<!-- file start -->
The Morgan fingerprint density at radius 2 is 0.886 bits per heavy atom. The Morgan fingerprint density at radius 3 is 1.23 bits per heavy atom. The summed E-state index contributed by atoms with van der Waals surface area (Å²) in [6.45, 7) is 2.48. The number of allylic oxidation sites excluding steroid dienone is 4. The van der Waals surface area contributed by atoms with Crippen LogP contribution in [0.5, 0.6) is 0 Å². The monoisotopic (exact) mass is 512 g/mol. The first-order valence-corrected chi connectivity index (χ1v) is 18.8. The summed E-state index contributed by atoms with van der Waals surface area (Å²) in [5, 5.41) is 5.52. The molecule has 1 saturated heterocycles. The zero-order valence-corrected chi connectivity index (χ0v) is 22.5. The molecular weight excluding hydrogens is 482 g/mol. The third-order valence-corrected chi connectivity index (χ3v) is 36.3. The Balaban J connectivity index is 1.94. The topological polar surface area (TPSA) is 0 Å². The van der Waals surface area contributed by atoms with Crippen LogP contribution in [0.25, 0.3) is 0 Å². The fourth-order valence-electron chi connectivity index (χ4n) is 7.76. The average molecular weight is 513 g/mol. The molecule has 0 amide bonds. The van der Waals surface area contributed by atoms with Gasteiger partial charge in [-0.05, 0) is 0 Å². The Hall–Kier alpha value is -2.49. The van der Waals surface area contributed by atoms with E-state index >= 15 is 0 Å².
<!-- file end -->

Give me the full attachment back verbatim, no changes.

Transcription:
The Morgan fingerprint density at radius 2 is 0.886 bits per heavy atom. The Morgan fingerprint density at radius 3 is 1.23 bits per heavy atom. The summed E-state index contributed by atoms with van der Waals surface area (Å²) in [6.45, 7) is 2.48. The number of allylic oxidation sites excluding steroid dienone is 4. The van der Waals surface area contributed by atoms with Crippen LogP contribution in [0.5, 0.6) is 0 Å². The monoisotopic (exact) mass is 512 g/mol. The first-order valence-corrected chi connectivity index (χ1v) is 18.8. The summed E-state index contributed by atoms with van der Waals surface area (Å²) in [5, 5.41) is 5.52. The molecule has 1 saturated heterocycles. The zero-order valence-corrected chi connectivity index (χ0v) is 22.5. The molecular weight excluding hydrogens is 482 g/mol. The third-order valence-corrected chi connectivity index (χ3v) is 36.3. The Balaban J connectivity index is 1.94. The topological polar surface area (TPSA) is 0 Å². The van der Waals surface area contributed by atoms with Crippen LogP contribution in [0.25, 0.3) is 0 Å². The fourth-order valence-electron chi connectivity index (χ4n) is 7.76. The average molecular weight is 513 g/mol. The molecule has 0 amide bonds. The van der Waals surface area contributed by atoms with Gasteiger partial charge in [-0.05, 0) is 0 Å². The Hall–Kier alpha value is -2.49. The van der Waals surface area contributed by atoms with E-state index >= 15 is 0 Å².